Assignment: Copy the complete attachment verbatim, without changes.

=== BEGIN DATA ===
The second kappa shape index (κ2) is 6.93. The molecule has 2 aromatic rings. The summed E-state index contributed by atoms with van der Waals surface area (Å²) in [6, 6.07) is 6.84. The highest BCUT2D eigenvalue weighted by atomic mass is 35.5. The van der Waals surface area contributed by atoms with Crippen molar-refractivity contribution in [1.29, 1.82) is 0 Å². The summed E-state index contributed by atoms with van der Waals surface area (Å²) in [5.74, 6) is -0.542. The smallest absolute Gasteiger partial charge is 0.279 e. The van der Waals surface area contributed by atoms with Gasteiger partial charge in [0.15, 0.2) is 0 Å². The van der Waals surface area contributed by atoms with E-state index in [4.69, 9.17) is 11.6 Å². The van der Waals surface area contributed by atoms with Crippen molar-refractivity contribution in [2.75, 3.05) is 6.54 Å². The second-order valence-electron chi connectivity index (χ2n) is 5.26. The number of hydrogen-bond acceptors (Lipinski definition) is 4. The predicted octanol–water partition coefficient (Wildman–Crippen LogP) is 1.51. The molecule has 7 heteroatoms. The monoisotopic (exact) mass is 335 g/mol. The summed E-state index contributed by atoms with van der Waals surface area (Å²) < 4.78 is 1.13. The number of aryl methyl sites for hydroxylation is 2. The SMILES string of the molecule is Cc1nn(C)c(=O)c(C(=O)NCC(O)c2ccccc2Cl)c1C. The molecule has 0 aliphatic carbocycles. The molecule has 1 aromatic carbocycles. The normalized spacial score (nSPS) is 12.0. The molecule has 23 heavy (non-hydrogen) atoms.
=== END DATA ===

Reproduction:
The second kappa shape index (κ2) is 6.93. The molecule has 2 aromatic rings. The summed E-state index contributed by atoms with van der Waals surface area (Å²) in [6, 6.07) is 6.84. The highest BCUT2D eigenvalue weighted by atomic mass is 35.5. The van der Waals surface area contributed by atoms with Crippen molar-refractivity contribution in [1.29, 1.82) is 0 Å². The summed E-state index contributed by atoms with van der Waals surface area (Å²) in [5.74, 6) is -0.542. The smallest absolute Gasteiger partial charge is 0.279 e. The van der Waals surface area contributed by atoms with Gasteiger partial charge in [0.15, 0.2) is 0 Å². The van der Waals surface area contributed by atoms with E-state index in [4.69, 9.17) is 11.6 Å². The van der Waals surface area contributed by atoms with Crippen molar-refractivity contribution in [2.75, 3.05) is 6.54 Å². The second-order valence-electron chi connectivity index (χ2n) is 5.26. The number of hydrogen-bond acceptors (Lipinski definition) is 4. The predicted octanol–water partition coefficient (Wildman–Crippen LogP) is 1.51. The molecule has 7 heteroatoms. The monoisotopic (exact) mass is 335 g/mol. The summed E-state index contributed by atoms with van der Waals surface area (Å²) < 4.78 is 1.13. The number of aryl methyl sites for hydroxylation is 2. The SMILES string of the molecule is Cc1nn(C)c(=O)c(C(=O)NCC(O)c2ccccc2Cl)c1C. The molecule has 0 aliphatic carbocycles. The molecule has 1 aromatic carbocycles. The normalized spacial score (nSPS) is 12.0. The molecule has 23 heavy (non-hydrogen) atoms.